The other key plan set out in the paper is to bring to an end the state funding of smaller institutions, which will have to merge with larger universities or colleges in order to survive. Institutes of technology will also have to consider mergers, leading to what the paper says will be ‘a smaller number of multi-campus institutions.’

The HEA rightly recognises that this kind of re-ordering will, as it puts it, ‘not occur in an “organic” way’, and it therefore envisages ‘top-down’ action. It therefore acknowledges a risk to institutional autonomy, but argues that this can be overcome by a phased and ‘agreed’ process of implementation; though one must assume that a different framework from that envisaged is not available to be ‘agreed’. As part of this process, universities and colleges are now to put forward proposals to the HEA involving one or more of options that include merger, clustering, conversion to ‘technological university’, or the establishment of a ‘specialist institution’. In the meantime the HEA will commission a paper addressing ‘the number of institutions, the range of missions and the alliances and relationships which have the potential to strengthen the system.’

What all of this represents is a significant reconfiguration of the Irish system of higher education, from one characterised by autonomous but (increasingly) collaborating institutions, to one based on a national, centrally coordinated plan.

It is easy to see how such a nationally directed system could look neat in a bureaucratic sense, but the HEA paper makes little attempt to explain in what way the system will deliver something better once reconfigured, and how those using it (students, industry, communities) will benefit. It acknowledges that the world’s best universities are highly autonomous, and it accepts that the plan will affect autonomy; but it does not say in any specific way what compensating benefits will emerge. It does not address at all the impact of these changes on basic principles such as academic freedom.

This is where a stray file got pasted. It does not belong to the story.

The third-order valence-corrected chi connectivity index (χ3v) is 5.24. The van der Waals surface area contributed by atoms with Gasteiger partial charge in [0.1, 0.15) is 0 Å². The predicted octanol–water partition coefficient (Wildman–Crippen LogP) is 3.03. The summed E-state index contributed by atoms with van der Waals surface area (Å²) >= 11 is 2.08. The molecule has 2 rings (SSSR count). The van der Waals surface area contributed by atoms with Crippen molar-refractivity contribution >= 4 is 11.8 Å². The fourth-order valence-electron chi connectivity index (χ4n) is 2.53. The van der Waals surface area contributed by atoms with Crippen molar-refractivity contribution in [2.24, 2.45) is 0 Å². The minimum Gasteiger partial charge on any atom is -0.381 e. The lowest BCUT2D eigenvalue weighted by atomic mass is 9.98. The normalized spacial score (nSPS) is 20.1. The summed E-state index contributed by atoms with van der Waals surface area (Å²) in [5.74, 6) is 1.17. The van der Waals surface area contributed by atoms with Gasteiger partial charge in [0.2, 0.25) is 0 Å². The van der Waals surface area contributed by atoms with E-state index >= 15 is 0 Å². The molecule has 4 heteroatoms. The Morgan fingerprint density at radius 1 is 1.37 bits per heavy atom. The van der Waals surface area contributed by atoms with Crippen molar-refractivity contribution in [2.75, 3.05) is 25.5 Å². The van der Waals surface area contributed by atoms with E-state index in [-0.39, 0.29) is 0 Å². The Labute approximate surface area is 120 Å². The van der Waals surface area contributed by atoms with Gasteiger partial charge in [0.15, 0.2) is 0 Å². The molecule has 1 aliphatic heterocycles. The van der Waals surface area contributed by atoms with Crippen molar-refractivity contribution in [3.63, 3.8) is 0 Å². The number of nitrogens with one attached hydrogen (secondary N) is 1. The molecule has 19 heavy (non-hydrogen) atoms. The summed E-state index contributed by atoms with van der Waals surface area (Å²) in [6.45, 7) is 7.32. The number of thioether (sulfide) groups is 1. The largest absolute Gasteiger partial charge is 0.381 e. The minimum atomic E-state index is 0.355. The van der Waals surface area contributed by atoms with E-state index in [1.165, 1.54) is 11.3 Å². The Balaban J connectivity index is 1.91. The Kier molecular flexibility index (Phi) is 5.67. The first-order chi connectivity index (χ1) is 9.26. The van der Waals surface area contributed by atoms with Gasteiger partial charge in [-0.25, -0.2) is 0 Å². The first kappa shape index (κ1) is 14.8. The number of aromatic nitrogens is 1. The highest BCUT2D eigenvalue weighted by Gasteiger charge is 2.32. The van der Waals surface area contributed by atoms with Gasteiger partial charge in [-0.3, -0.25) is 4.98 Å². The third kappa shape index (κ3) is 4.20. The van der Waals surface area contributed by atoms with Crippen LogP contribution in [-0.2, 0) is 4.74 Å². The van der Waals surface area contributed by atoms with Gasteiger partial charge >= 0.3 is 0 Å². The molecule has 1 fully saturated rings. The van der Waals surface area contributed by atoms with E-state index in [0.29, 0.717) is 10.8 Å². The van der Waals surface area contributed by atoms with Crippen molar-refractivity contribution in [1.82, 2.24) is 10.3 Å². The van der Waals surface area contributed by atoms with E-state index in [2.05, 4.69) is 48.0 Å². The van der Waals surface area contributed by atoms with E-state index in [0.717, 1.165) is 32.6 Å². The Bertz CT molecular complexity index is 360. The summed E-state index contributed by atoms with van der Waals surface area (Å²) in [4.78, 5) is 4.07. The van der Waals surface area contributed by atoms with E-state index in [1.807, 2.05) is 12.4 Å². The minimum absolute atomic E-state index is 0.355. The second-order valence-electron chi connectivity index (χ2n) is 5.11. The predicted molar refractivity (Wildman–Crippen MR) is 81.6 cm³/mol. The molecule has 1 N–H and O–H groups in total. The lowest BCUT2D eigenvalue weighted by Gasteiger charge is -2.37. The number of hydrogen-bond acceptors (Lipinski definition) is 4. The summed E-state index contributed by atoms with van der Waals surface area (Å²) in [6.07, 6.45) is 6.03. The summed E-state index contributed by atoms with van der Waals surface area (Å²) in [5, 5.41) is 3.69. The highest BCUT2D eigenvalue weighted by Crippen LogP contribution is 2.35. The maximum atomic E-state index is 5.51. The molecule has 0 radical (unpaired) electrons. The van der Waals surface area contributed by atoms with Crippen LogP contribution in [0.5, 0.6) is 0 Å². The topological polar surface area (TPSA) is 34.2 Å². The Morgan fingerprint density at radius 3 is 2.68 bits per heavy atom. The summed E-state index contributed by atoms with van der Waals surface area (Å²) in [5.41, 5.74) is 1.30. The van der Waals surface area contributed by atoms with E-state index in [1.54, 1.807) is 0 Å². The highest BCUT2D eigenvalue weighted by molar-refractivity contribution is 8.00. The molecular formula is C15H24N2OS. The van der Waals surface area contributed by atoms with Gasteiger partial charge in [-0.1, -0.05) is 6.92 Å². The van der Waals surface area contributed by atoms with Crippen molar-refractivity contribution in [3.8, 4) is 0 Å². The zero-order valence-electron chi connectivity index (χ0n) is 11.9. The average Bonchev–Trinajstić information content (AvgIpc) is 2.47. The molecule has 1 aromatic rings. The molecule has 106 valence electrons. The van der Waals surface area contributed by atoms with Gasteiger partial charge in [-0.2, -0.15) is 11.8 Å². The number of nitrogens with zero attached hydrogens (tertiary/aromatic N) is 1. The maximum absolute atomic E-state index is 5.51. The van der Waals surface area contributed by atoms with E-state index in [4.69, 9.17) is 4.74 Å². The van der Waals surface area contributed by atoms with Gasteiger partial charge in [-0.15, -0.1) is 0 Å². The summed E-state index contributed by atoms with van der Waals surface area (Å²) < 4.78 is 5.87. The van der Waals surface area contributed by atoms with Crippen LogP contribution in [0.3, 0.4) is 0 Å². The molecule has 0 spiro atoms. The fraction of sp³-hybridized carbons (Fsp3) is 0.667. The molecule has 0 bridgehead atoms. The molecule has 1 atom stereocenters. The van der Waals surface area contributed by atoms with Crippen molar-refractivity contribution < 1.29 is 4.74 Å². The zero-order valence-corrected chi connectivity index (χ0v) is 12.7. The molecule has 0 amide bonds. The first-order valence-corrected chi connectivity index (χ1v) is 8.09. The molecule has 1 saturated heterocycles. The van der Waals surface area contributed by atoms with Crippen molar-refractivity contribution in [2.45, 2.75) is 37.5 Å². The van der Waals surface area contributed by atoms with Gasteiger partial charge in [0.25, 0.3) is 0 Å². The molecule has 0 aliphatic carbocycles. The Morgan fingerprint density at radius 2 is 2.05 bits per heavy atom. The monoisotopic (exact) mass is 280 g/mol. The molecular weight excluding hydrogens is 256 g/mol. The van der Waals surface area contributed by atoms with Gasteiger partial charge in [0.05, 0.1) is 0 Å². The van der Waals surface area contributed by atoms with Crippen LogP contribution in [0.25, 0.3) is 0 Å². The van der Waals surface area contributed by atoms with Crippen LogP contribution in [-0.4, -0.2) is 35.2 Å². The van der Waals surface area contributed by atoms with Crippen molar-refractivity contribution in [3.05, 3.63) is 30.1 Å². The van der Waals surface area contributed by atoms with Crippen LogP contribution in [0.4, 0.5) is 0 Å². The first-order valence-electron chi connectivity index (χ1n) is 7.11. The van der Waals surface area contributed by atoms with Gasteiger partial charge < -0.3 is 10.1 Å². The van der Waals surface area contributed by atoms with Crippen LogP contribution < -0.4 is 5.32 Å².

It is true that institutions will be able to propose their own plans for focused mission, but since all this will need to add up across the system as a whole, their ability to design their own strategic options will be seriously limited. And while it is entirely right that a small national system should encourage collaboration, in some contexts excellence requires competition also.

Given its role as funder of the system, the state has a legitimate right to look for both excellence and value for money in higher education. So for example, it can appropriately question institutions on issues such as unnecessarily overlapping provision, while however bearing in mind that a university will need, in each case, to be able to offer certain intellectual building blocks within the institution. What we are being asked to contemplate here is that institutional autonomy is wasteful, and that a ‘national system’ that distributes educational and research activity amongst institutions characterised by their specialisms will be better. This, it has to be said, is a mighty big experiment, and one without any currently successful model elsewhere to draw on or to provide some comfort. It changes the nature of institutional strategy from content to process, and vests substantive planning in a central structure. In short, it is threatening to replace institutional initiative with central planning, a framework that was not spectacularly successful in countries where it has been tried.